The Federation of Irish Fishermen (FIF) has called on Minister Coveney to reverse the Commission’s proposed cuts in some key Irish stocks at the Fisheries Council in Brussels next week (December 15-16)
“These cuts are neither justified nor warranted and if adopted , will result in 500 to 600 fulltime and part-time jobs losses in the fisheries sector and ancillaries services. The resulting direct and indirect financial losses would be approximately €78 million,” Sean O’Donoghue, FIF chairman has warned.
Fleets in Dunmore East and around the coast will be badly affected if proposed cuts in some fisheries are implemented. Photo Gillian Mills
FIF does not agree with a number of the Commission’s proposals to reduce fishing opportunities for key stocks in 2015:
” Reductions of 64% in cod and 41% in haddock in the Celtic Sea quota makes no sense, considering the abundance of cod and haddock fishermen are seeing on the ground,” he added.
Such cuts will only result in an increase in regulatory discards to an extraordinary level, which is contrary to the new Common Fisheries Policy,” he added.
A 14% reduction in quota proposed for nephrops (prawns) – Ireland’s second most valuable fishery – “has no basis whatsoever, particularly given that ICES (International Council for the Exploration of the Seas) has clearly advised a small increase. FIF is seeking a rollover of the TAC for this species at a minimum.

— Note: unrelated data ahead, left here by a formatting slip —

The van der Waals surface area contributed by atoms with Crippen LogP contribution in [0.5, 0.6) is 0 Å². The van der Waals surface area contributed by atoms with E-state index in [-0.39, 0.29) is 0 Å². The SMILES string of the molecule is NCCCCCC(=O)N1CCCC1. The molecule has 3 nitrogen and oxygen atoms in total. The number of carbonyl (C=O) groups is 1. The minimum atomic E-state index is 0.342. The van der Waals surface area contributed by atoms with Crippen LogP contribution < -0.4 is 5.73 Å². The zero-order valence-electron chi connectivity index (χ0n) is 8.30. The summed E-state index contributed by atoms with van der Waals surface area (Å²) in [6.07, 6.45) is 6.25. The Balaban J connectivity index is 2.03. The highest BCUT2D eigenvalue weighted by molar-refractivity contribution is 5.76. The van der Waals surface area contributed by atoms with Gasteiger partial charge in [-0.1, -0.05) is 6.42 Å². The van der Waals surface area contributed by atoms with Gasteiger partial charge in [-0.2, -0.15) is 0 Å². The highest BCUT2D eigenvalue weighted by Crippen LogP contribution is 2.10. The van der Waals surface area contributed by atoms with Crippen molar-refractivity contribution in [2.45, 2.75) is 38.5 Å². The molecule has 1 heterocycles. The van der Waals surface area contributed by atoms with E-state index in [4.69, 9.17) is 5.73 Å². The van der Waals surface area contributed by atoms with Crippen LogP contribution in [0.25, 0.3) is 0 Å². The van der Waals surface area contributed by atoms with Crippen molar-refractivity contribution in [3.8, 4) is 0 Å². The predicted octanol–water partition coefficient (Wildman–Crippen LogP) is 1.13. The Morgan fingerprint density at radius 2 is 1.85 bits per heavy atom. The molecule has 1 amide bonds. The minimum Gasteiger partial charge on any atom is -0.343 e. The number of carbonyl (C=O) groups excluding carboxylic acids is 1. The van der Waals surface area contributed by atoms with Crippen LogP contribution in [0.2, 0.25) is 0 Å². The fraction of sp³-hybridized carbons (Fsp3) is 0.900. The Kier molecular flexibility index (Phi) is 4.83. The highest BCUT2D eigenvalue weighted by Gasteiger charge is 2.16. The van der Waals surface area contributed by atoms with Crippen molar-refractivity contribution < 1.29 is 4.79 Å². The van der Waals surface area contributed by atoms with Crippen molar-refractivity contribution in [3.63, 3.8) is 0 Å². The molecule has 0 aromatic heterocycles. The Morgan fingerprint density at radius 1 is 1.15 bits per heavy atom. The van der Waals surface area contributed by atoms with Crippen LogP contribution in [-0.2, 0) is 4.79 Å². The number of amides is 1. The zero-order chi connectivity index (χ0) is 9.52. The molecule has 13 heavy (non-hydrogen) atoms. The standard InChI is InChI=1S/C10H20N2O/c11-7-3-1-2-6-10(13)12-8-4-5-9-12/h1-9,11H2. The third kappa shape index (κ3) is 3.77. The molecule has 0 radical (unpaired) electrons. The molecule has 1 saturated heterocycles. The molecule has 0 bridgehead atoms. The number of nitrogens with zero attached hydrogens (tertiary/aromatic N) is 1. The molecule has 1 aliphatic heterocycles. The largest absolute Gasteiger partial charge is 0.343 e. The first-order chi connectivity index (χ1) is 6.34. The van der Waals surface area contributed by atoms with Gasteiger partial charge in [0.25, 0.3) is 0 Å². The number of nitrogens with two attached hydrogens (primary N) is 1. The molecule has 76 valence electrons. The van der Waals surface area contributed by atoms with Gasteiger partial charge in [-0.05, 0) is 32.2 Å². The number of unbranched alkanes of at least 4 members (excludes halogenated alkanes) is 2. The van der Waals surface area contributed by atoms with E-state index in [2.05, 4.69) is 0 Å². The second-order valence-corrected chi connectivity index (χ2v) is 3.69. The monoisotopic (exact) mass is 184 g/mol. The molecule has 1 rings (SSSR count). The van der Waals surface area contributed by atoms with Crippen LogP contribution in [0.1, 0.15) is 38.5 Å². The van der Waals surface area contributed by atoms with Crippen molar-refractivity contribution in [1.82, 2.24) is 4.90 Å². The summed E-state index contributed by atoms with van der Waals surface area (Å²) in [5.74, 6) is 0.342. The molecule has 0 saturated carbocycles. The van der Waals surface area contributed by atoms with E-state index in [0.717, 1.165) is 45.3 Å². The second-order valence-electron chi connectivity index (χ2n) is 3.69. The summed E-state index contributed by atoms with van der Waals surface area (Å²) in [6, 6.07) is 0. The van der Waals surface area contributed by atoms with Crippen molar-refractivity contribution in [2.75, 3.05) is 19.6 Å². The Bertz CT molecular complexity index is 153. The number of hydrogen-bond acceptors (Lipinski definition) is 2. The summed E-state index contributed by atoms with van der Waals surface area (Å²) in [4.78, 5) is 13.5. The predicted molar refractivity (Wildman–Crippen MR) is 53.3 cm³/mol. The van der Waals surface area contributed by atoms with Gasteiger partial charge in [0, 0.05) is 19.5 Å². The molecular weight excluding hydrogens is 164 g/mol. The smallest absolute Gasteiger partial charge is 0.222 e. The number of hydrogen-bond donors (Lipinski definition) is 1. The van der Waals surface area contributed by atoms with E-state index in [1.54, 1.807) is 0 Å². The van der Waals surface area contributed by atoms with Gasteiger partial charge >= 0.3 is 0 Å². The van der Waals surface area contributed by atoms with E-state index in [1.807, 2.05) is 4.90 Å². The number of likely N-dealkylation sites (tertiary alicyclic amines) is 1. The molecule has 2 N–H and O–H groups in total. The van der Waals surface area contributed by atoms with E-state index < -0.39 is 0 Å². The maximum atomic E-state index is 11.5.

Regarding pelagic stocks, the mackerel TAC was agreed at tri-lateral negotiations on November 21 and is set in accordance with the scientific advice at a level the industry supports. Blue whiting is expected to increase by at least 5%.
The FIF however is totally opposed to setting a zero TAC for herring in the North West “as it does not reflect the reality on the fishing grounds or the problems of mixing with an adjacent herring stock.
“This issue is now being actively addressed by ICES and we strongly advocate that [this decision] is postponed until after the ICES benchmark in February,” O’Donoghue stated.
FIF believes the Hague Preferences, which sees Ireland and the UK getting elevated quotas for key species when reductions are proposed, “will be easier to deliver this year in light of the stronger wording in the new CFP.”
FIF will be meeting Minister Coveney and his advisers in Brussels on Sunday night and during the Fisheries Council” to support his endeavours to deliver for Ireland the best deal possible.
“I expect Minister Coveney to deliver on his statement to the Joint Committee on Agriculture, Food and Marine on December 2 that he will not support cuts where additional information is available to inform the decision and where there is a real risk of generating higher discard levels than at present.”